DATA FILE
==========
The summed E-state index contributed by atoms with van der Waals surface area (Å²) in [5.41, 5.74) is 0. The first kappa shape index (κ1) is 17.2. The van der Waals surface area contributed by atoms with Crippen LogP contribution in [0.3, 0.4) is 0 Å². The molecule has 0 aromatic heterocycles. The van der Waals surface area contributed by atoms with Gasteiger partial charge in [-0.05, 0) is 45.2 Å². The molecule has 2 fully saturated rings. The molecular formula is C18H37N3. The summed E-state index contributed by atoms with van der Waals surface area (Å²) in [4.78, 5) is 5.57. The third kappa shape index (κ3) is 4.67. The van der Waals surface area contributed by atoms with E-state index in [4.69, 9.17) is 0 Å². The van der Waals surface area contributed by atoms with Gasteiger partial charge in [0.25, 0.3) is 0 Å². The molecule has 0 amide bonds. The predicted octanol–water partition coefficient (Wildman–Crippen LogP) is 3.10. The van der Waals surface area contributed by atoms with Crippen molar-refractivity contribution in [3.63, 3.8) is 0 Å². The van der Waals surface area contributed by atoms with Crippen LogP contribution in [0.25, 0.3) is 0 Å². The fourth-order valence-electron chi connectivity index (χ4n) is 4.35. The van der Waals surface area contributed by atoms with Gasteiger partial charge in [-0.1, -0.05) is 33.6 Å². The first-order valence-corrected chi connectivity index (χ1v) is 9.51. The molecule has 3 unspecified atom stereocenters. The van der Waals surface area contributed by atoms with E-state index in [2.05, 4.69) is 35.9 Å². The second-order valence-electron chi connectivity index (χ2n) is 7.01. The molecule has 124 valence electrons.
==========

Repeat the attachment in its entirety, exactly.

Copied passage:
The summed E-state index contributed by atoms with van der Waals surface area (Å²) in [5.41, 5.74) is 0. The first kappa shape index (κ1) is 17.2. The van der Waals surface area contributed by atoms with Crippen LogP contribution in [0.3, 0.4) is 0 Å². The molecule has 0 aromatic heterocycles. The van der Waals surface area contributed by atoms with Gasteiger partial charge in [-0.05, 0) is 45.2 Å². The molecule has 2 fully saturated rings. The molecular formula is C18H37N3. The summed E-state index contributed by atoms with van der Waals surface area (Å²) in [4.78, 5) is 5.57. The third kappa shape index (κ3) is 4.67. The van der Waals surface area contributed by atoms with E-state index in [4.69, 9.17) is 0 Å². The van der Waals surface area contributed by atoms with Gasteiger partial charge in [0.25, 0.3) is 0 Å². The molecule has 0 amide bonds. The predicted octanol–water partition coefficient (Wildman–Crippen LogP) is 3.10. The van der Waals surface area contributed by atoms with Crippen molar-refractivity contribution in [3.63, 3.8) is 0 Å². The van der Waals surface area contributed by atoms with Crippen LogP contribution in [0.25, 0.3) is 0 Å². The fourth-order valence-electron chi connectivity index (χ4n) is 4.35. The van der Waals surface area contributed by atoms with Gasteiger partial charge in [-0.1, -0.05) is 33.6 Å². The first-order valence-corrected chi connectivity index (χ1v) is 9.51. The molecule has 3 unspecified atom stereocenters. The van der Waals surface area contributed by atoms with E-state index in [2.05, 4.69) is 35.9 Å². The second-order valence-electron chi connectivity index (χ2n) is 7.01. The molecule has 124 valence electrons.